Cigna Medicare Review

Cigna Medicare
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As a major health insurance company with a history going back more than 200 years, Cigna is a well-known name in the healthcare world. Known mainly as a group health insurance provider, Cigna also offers Medicare Advantage, part D, and Supplement insurance plans, making them a comprehensive choice in healthcare.

Not looking for Medicare information? Click here for our general review of Cigna.

About Cigna

Few insurance companies can say they date back to the days of pirates, but Cigna is one of them. The Insurance Company of North America was founded in 1792 as the nation’s first marine insurance company, protecting cargo from the perils of sea crossings. Within a few years they added life insurance policies for sea captains – including benefits if pirates captured the captain.

In 1865 the Connecticut General Life Insurance Company was incorporated, and by 1919 they had moved into the health insurance market. The two companies continued to grow and expand, and eventually merged in 1981, and took on the name Cigna. In 1983 the newly merged company moved its headquarters to Philadelphia.

In 2012, Cigna acquired Health Spring, which greatly expanded the company’s role in the senior health care market. They began to offer a full range of Medicare products from Medicare Advantage to Supplement, with coverage available across the country.

However, in January of 2016, the government suspended Cigna’s ability to write new Medicare policies, either Part C or Part D due to findings in an audit of Cigna’s handling of claims and coverage. At the time of this review, Cigna has not yet resolved the issue and is not accepting any new Medicare members. The company does, however, still offer Medicare Supplement plans, as these are not impacted by the suspension. Cigna does plan to resume writing new Medicare business in the future.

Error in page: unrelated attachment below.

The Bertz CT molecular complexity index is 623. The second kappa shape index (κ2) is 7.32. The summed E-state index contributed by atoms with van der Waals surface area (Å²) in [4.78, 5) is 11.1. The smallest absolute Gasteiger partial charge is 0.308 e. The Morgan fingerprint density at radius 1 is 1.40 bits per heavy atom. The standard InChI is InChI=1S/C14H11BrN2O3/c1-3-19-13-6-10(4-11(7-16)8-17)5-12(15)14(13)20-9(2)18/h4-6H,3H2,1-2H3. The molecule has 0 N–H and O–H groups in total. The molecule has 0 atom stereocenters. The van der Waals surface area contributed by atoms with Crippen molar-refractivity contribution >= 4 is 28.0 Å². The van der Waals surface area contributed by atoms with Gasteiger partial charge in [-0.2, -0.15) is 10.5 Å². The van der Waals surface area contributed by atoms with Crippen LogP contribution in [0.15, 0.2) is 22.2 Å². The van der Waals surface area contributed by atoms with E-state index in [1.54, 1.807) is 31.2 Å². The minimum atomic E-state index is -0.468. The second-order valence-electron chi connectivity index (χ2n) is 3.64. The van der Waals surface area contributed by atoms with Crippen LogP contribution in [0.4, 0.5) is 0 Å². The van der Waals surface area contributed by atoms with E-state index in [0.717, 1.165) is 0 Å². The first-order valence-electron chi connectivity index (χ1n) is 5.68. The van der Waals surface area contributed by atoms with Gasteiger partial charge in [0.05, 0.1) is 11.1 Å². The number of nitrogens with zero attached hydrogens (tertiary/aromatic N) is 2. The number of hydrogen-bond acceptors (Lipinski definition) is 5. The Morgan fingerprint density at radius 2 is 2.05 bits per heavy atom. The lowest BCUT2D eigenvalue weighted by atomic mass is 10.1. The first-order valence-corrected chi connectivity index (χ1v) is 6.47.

In addition, Cigna is awaiting approval on a merger with Anthem that will make the combined company a major force in the healthcare industry. A decision on that merger is expected in 2017. In 2016, Cigna ranked at number 79 on the Fortune 500 list, and will likely climb higher if the merger goes through.

Cigna’s Medicare Plans

Although Medicare Advantage and Part D are still listed on the Cigna site and current policyholders are still being serviced, the company is not accepting any new applications for these plans. As a result, the only Medicare plans currently available from Cigna are the Medicare Supplement plans. Therefore, they are the only plans that we will address in this review, pending resolution of the suspension.

Cigna offers a good range of Medicare Supplement plans, more than many other players in the market. This offering is not surprising given they are a health insurance company first and foremost, while many other companies offering Supplement coverage have other insurance lines as their main focus. The availability of plans does vary from state to state.

Plan A is the most basic option, covering co-insurance for Parts A & B as well as hospice. From there, Cigna offers plans that gradually step up the amount of coverage. They offer Plans B, C, D, F, G, and N. They also offer an HDF plan, which is the same coverage as F with a high deductible; this is generally done to reduce premium costs.